Imagine being out of town and not knowing that your dog got loose on a Monday and lost its collar or tags, then coming back home on a Friday and going to look for it at the Tuolumne County Animal Control shelter to find out it was euthanized earlier that morning.
The county Board of Supervisors was told on Thursday that sort of nightmarish scenario could happen if the Animal Control Department’s budget is cut down to the minimum levels mandated by the state.
“This to me, as a human being, is completely and utterly unacceptable,” said Kelle Schroeder, county agricultural commissioner, sealer of weights and measures, and animal control director.
It was the second of back-to-back public meetings this week for officials in charge of the county’s various departments to give presentations to the board in public about the services they provide and what they are mandated by the state to do.
They are going through the informational exercise as part of a process to restructure the county government, which is in the midst of a budget crisis due to a projected $3.7 million deficit in the county’s General Fund.
The meeting on Thursday featured presentations from county departments concerned with public safety, including Animal Control, the Public Defender’s Office, Sheriff’s Office, Probation, and District Attorney’s Office.
Schroeder presented the scenario to the board because state regulations and county ordinances only require stray animals to be impounded for up to three days, not including the day that it was impounded.
Animal Control would also only be required to keep pets with identification for up to five days.
The department currently keeps animals for an average of 10 days. A “vicious animal” may be put down in as little as three days, but an adoptable one may stay at the shelter for as long as a month while waiting for a rescue organization to take it.
“Other costs to the animals would be undue suffering due to having to wait for another agency to humanely euthanize them,” Schroeder said of the minimum mandated budget option. “Healthy, adoptable pets would be euthanized instead of going to animal rescue organizations.”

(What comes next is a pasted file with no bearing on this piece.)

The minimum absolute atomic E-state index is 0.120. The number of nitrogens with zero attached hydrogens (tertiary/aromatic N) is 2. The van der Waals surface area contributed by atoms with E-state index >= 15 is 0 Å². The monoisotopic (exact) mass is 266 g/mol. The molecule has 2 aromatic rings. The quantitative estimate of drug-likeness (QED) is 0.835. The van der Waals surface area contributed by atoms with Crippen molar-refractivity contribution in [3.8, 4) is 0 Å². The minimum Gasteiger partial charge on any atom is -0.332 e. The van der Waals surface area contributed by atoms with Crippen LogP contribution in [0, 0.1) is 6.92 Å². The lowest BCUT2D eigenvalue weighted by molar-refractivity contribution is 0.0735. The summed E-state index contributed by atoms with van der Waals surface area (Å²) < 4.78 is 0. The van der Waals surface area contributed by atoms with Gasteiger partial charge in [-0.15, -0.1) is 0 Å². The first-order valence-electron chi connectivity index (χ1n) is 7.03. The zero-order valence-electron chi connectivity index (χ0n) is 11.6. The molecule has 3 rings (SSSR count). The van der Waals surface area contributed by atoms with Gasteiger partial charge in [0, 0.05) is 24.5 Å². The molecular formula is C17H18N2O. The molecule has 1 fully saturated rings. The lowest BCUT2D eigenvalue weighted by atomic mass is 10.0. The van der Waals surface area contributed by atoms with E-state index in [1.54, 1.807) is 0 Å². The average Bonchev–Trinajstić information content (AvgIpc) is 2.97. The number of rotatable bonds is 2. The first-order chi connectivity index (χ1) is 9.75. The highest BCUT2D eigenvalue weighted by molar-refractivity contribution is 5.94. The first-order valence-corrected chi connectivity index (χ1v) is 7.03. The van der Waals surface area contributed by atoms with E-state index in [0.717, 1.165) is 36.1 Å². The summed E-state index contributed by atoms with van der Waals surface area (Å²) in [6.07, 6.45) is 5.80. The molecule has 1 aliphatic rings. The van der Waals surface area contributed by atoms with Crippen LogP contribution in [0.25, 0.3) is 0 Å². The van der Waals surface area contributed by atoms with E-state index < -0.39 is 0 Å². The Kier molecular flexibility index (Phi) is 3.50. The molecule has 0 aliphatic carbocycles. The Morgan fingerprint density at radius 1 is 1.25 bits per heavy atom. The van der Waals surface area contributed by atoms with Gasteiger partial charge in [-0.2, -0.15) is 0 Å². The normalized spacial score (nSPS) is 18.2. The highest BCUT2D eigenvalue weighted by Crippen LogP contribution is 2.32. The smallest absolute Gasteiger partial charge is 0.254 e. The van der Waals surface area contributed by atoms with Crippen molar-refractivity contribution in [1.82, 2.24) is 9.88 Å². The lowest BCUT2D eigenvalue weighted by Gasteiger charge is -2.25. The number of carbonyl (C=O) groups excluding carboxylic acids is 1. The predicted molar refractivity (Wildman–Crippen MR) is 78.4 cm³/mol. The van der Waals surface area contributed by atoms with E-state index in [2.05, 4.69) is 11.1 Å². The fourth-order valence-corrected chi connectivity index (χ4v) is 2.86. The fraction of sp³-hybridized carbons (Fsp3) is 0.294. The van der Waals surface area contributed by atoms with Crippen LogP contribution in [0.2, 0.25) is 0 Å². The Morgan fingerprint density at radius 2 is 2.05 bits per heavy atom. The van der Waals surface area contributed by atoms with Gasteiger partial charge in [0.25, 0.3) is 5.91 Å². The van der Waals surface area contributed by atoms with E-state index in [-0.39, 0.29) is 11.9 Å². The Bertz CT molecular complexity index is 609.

Schroeder said there would also be no consequences to people who are criminally cruel to animals because the department would no longer investigate or recommend cases to the District Attorney’s Office, due to a lack of staffing for that.
Animal Control operates with one department manager, one supervisor, three officers, one full-time employee who will become a registered veterinary technician in October, three full-time kennel attendants and three relief kennel attendants.
The department is mandated to operate the shelter, keep the kennels clean, and feed the animals. They manage the care for about 1,300 animals per year that come through the shelter and respond to 2,000 calls for service, Schroeder said.
There’s an average of 40 animals in the shelter at any given time, which typically goes up to about 70 during the summertime.
Schroeder’s recommended budget for the department would be $467,091, not including mandated costs, which is almost $100,000 less than the current budget approved in June. Only doing the minimum mandated tasks would cost the county $372,539.
The recommended budget would allow them to continue keeping animals for as long as they currently do, retain on-call officers who could respond to emergency calls, respond to injured wildlife calls and humanely euthanize them in a timely manner, and investigate all animal cruelty complaints.
“With this budget, the care of animals will not be diminished, which is the sole purpose of animal control,” Schroeder said.
An alternative budget of $452,894 in non-mandated costs would allow them to house stray animals for up to six days and 10 days for animals with identifications, as well as retain on-call officers.
Darlene Mathews, founder and president of the rescue organization Friends of the Animal Community in East Sonora, pleaded for the board to not make any cuts to the budget for Animal Control and actually increase the amount of money the department receives.
Mathews said that people have started to drop off animals outside of their shelter, which only has room for about 10 to 12 dogs at a time, since word spread that the board was looking at potential cuts to Animal Control that could reduce the amount of time before animals are euthanized.
No decisions about cuts have been made by the board at this point.
County Administrator Tracie Riggs said earlier this week that her goal is to present a balanced budget with her recommended cuts and get direction from the board at another public meeting on Tuesday.
The next to present on Thursday was the county’s new chief public defender, Scott Gross, whose office provides a service that is mandated by the United States Constitution.